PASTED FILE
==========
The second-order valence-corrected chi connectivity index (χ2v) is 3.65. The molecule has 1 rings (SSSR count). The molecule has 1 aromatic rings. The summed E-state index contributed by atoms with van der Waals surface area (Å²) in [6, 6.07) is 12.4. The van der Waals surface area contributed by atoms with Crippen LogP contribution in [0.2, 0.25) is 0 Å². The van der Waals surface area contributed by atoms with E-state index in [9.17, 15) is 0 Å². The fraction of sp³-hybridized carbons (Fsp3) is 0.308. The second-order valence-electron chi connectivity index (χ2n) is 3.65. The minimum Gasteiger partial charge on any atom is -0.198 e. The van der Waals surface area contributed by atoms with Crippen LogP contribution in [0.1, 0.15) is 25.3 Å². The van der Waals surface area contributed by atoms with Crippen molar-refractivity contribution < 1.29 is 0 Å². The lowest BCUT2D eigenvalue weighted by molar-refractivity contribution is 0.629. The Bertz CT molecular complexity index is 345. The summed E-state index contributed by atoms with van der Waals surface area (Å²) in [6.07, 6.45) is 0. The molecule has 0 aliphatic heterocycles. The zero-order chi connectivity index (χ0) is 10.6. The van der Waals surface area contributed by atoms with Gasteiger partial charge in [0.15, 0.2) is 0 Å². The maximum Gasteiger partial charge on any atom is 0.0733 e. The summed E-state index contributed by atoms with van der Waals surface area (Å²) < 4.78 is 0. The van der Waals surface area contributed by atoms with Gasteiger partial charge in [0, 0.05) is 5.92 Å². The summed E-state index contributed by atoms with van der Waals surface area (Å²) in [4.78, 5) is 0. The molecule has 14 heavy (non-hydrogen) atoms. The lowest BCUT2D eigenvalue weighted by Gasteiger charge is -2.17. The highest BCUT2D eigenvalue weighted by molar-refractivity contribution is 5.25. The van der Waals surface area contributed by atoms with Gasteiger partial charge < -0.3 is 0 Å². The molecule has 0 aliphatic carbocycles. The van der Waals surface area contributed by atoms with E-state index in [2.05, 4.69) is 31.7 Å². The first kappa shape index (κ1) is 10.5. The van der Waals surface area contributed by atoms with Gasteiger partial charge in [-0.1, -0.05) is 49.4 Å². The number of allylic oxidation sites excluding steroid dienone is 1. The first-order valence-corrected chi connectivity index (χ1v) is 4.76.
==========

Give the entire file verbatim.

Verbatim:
The second-order valence-corrected chi connectivity index (χ2v) is 3.65. The molecule has 1 rings (SSSR count). The molecule has 1 aromatic rings. The summed E-state index contributed by atoms with van der Waals surface area (Å²) in [6, 6.07) is 12.4. The van der Waals surface area contributed by atoms with Crippen LogP contribution in [0.2, 0.25) is 0 Å². The van der Waals surface area contributed by atoms with E-state index in [9.17, 15) is 0 Å². The fraction of sp³-hybridized carbons (Fsp3) is 0.308. The second-order valence-electron chi connectivity index (χ2n) is 3.65. The minimum Gasteiger partial charge on any atom is -0.198 e. The van der Waals surface area contributed by atoms with Crippen LogP contribution in [0.1, 0.15) is 25.3 Å². The van der Waals surface area contributed by atoms with Crippen molar-refractivity contribution < 1.29 is 0 Å². The lowest BCUT2D eigenvalue weighted by molar-refractivity contribution is 0.629. The Bertz CT molecular complexity index is 345. The summed E-state index contributed by atoms with van der Waals surface area (Å²) in [6.07, 6.45) is 0. The molecule has 0 aliphatic heterocycles. The zero-order chi connectivity index (χ0) is 10.6. The van der Waals surface area contributed by atoms with Gasteiger partial charge in [0.15, 0.2) is 0 Å². The maximum Gasteiger partial charge on any atom is 0.0733 e. The summed E-state index contributed by atoms with van der Waals surface area (Å²) < 4.78 is 0. The van der Waals surface area contributed by atoms with Gasteiger partial charge in [0, 0.05) is 5.92 Å². The summed E-state index contributed by atoms with van der Waals surface area (Å²) in [4.78, 5) is 0. The molecule has 14 heavy (non-hydrogen) atoms. The lowest BCUT2D eigenvalue weighted by Gasteiger charge is -2.17. The highest BCUT2D eigenvalue weighted by molar-refractivity contribution is 5.25. The van der Waals surface area contributed by atoms with Gasteiger partial charge < -0.3 is 0 Å². The molecule has 0 aliphatic carbocycles. The van der Waals surface area contributed by atoms with E-state index in [2.05, 4.69) is 31.7 Å². The first kappa shape index (κ1) is 10.5. The van der Waals surface area contributed by atoms with Gasteiger partial charge in [-0.1, -0.05) is 49.4 Å². The number of allylic oxidation sites excluding steroid dienone is 1. The first-order valence-corrected chi connectivity index (χ1v) is 4.76.